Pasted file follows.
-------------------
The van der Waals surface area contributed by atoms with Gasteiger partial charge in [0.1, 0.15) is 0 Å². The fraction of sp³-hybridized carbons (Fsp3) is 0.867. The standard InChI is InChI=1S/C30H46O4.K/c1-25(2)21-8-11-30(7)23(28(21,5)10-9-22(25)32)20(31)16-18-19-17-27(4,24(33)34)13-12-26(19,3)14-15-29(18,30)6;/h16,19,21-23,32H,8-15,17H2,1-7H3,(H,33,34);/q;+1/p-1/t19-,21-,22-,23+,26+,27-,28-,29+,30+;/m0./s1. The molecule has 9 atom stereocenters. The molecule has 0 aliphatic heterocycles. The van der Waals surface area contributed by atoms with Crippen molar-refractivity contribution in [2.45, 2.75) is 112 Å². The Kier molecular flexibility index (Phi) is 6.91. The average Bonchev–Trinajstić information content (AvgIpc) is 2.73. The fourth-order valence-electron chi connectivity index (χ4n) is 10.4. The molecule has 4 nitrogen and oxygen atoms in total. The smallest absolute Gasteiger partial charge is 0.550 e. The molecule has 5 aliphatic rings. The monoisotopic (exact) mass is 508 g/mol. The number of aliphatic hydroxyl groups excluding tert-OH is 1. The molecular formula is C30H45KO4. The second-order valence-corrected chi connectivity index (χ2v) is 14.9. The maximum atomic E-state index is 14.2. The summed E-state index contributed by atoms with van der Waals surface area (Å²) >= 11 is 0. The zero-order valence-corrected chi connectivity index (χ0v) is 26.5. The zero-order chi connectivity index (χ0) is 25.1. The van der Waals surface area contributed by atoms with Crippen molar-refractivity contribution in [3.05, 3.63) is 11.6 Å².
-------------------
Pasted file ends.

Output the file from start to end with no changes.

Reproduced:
The van der Waals surface area contributed by atoms with Gasteiger partial charge in [0.1, 0.15) is 0 Å². The fraction of sp³-hybridized carbons (Fsp3) is 0.867. The standard InChI is InChI=1S/C30H46O4.K/c1-25(2)21-8-11-30(7)23(28(21,5)10-9-22(25)32)20(31)16-18-19-17-27(4,24(33)34)13-12-26(19,3)14-15-29(18,30)6;/h16,19,21-23,32H,8-15,17H2,1-7H3,(H,33,34);/q;+1/p-1/t19-,21-,22-,23+,26+,27-,28-,29+,30+;/m0./s1. The molecule has 9 atom stereocenters. The molecule has 0 aliphatic heterocycles. The van der Waals surface area contributed by atoms with Crippen molar-refractivity contribution in [2.45, 2.75) is 112 Å². The Kier molecular flexibility index (Phi) is 6.91. The average Bonchev–Trinajstić information content (AvgIpc) is 2.73. The fourth-order valence-electron chi connectivity index (χ4n) is 10.4. The molecule has 4 nitrogen and oxygen atoms in total. The smallest absolute Gasteiger partial charge is 0.550 e. The molecule has 5 aliphatic rings. The monoisotopic (exact) mass is 508 g/mol. The number of aliphatic hydroxyl groups excluding tert-OH is 1. The molecular formula is C30H45KO4. The second-order valence-corrected chi connectivity index (χ2v) is 14.9. The maximum atomic E-state index is 14.2. The summed E-state index contributed by atoms with van der Waals surface area (Å²) >= 11 is 0. The zero-order valence-corrected chi connectivity index (χ0v) is 26.5. The zero-order chi connectivity index (χ0) is 25.1. The van der Waals surface area contributed by atoms with Crippen molar-refractivity contribution in [3.05, 3.63) is 11.6 Å².